- Gulf carrier aims to place wide-body order by 2018, CEO says
- Company seeking to be profitable by the end of next year
Oman Air said it’s poised to begin talks with Boeing Co. and Airbus Group SE over an order for the latest generation of wide-body jets to replace 12 older A330 planes.
The Persian Gulf carrier will open negotiations in coming weeks, with the focus on Airbus’s A350-900 model and the 787-9 or -10 from its U.S. rival, Chief Executive Officer Paul Gregorowitsch said at a briefing in London.
While standardizing around the Boeing Dreamliner, of which Oman Air is already set to have 13 in its fleet from an earlier deal, would appear to make sense, the A350 might have the edge on the longest routes to destinations such as South Africa, Gregorowitsch said Wednesday.
The re-engined Neo version of the A330 is out of the running, with all-new aircraft preferable to a “face-lift plane,” unless Airbus presents a particularly compelling case for the legacy model, he said.
Oman Air has already sourced two 787-8s from Kenya Airways on three-year lease terms as part of deal to purchase landing slots at London Heathrow airport from the African carrier and Air France, adding to the two Dreamliners already in its fleet.
Gregorowitsch, who spoke after the start of a second daily Heathrow service using the new slots, said that Oman Air is aiming to make a profit at an operating level by the end of 2017, with its state owner’s funding contribution due to drop to 34 million Omani rials ($88 million) this year from 64 million rials in 2015.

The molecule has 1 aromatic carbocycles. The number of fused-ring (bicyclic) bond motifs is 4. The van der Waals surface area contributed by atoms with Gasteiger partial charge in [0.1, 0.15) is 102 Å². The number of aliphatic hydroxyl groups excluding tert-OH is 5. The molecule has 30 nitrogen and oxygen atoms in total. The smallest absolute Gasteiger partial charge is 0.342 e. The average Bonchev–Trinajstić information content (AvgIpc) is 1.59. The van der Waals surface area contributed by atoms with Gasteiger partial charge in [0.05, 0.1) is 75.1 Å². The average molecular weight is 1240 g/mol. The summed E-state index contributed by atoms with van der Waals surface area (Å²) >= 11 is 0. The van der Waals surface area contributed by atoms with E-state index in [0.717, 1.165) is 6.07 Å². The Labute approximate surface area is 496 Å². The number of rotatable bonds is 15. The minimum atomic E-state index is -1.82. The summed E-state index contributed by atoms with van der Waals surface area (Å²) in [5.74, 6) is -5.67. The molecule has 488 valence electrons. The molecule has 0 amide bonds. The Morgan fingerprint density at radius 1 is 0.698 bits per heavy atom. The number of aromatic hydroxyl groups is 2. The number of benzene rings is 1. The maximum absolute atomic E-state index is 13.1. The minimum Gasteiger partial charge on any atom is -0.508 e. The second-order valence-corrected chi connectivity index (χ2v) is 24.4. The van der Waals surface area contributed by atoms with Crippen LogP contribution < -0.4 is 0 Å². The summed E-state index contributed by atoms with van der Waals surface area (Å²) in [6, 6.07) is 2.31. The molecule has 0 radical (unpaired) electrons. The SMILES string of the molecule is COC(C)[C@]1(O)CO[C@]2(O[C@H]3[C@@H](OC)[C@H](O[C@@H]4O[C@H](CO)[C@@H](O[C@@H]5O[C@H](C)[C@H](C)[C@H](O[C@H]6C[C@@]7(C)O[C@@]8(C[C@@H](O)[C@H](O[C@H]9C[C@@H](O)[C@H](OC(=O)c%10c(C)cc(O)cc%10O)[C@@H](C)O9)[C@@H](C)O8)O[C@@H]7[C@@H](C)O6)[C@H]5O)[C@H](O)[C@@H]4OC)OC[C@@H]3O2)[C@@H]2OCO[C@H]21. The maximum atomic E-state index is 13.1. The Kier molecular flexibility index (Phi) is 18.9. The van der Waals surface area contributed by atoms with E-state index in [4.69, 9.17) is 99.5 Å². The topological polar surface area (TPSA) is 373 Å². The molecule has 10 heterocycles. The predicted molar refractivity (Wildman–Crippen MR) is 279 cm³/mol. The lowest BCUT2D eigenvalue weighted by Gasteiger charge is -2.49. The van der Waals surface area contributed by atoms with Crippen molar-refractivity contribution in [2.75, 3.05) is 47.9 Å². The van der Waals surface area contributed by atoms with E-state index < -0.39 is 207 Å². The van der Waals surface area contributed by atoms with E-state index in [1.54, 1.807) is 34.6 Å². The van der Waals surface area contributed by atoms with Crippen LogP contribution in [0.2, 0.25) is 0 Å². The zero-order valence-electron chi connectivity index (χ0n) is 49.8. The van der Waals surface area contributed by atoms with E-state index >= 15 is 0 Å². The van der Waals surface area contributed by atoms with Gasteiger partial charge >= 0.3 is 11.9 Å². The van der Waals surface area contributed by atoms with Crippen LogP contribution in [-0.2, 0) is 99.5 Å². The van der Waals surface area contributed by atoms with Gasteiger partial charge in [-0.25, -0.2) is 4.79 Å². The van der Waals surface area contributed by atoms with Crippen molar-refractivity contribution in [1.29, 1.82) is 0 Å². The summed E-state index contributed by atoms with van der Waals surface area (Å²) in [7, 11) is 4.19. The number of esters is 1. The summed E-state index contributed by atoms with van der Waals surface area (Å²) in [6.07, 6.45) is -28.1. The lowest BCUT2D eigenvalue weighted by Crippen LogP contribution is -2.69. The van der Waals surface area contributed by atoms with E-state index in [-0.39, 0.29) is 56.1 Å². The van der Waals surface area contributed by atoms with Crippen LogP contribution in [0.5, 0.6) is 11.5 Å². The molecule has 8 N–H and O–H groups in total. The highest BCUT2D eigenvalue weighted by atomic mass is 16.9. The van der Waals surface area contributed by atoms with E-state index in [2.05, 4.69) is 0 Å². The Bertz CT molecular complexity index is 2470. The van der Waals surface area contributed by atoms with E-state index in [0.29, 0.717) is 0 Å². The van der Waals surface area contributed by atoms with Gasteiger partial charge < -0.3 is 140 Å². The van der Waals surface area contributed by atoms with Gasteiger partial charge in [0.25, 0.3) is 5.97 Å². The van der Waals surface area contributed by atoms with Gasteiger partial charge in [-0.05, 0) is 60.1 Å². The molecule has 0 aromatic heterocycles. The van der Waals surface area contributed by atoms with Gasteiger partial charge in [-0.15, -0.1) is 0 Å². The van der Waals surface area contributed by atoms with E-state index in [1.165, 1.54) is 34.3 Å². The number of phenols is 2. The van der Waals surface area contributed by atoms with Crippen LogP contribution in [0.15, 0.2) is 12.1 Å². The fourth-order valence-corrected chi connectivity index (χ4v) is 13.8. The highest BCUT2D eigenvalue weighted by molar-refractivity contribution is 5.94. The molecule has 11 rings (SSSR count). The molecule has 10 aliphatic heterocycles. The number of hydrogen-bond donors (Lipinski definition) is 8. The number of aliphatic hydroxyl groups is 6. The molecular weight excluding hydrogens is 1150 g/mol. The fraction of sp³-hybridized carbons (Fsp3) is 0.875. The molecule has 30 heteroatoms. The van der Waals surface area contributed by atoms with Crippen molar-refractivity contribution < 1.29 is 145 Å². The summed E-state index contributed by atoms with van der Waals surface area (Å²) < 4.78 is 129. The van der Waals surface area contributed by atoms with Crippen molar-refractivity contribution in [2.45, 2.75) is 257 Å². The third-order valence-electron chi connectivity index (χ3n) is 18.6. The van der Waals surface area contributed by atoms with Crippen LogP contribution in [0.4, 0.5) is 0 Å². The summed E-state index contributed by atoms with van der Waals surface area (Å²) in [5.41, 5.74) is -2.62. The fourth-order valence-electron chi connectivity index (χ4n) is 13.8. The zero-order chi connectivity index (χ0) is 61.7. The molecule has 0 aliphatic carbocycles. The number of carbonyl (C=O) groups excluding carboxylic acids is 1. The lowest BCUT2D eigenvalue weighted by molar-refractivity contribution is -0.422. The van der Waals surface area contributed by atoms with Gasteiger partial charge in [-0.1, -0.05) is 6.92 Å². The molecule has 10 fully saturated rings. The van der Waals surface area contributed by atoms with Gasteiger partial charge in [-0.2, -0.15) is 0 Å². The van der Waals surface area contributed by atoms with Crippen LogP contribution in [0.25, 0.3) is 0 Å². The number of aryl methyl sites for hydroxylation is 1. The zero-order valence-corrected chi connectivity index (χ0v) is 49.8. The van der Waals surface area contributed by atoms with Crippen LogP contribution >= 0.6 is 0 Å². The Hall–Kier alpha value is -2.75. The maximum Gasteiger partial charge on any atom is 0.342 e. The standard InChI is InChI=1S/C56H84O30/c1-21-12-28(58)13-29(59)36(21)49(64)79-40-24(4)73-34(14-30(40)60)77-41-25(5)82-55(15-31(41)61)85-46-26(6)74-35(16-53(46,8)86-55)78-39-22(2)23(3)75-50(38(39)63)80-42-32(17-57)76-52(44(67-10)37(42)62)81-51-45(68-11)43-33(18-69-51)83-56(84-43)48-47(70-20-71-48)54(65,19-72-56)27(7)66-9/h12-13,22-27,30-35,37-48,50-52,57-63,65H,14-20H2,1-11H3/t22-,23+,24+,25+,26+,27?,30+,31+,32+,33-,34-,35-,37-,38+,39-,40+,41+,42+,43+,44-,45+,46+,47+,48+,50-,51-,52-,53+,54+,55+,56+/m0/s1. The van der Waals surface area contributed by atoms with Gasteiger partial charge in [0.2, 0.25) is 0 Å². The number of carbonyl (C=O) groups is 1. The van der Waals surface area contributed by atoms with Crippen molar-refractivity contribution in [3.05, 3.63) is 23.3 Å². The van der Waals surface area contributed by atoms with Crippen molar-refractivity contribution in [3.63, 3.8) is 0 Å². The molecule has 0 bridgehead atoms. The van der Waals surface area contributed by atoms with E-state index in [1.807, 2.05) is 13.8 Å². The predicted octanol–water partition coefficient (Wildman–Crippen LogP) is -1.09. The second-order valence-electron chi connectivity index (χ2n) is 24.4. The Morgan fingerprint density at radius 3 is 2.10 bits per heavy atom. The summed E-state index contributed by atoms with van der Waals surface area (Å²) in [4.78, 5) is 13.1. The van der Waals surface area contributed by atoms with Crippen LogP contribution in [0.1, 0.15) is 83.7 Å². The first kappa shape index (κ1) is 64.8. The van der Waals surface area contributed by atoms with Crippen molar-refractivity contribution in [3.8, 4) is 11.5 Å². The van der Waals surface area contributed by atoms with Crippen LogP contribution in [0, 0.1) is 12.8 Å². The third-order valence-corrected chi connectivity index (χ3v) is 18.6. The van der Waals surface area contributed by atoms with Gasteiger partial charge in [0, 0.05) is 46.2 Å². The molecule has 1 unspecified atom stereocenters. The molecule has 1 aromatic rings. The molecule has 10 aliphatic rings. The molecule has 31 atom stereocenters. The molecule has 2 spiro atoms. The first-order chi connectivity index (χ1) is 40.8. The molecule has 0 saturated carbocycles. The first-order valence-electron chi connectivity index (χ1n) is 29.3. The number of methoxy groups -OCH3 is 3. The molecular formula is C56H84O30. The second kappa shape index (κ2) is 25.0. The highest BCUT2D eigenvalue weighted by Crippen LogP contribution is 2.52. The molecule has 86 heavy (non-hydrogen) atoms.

The company is currently negotiating with two carriers in Europe and one in Asia as it seeks a joint venture partner with which to operate flights as an alternative to joining a global airline alliance, the CEO said.
Talks are also under way on a possible code-share pact with Deutsche Lufthansa AG, adding to arrangements it already has with carriers including Turkish Airlines.
Plans to add a first Chinese route this summer are on hold as Oman Air seeks optimum flight slots, though it should start next winter, Gregorowitsch said.
Under a plan developed by consultants Seabury, Oman aims to build a fleet of 70 planes, 25 of them wide-bodies plus 45 Boeing 737 single-aisle jets. The strategy specifies new long-haul routes including Madrid, Brussels, Rome and Moscow in Europe plus cities in Asia and Africa, the CEO said, adding that the carrier won’t directly serve the U.S.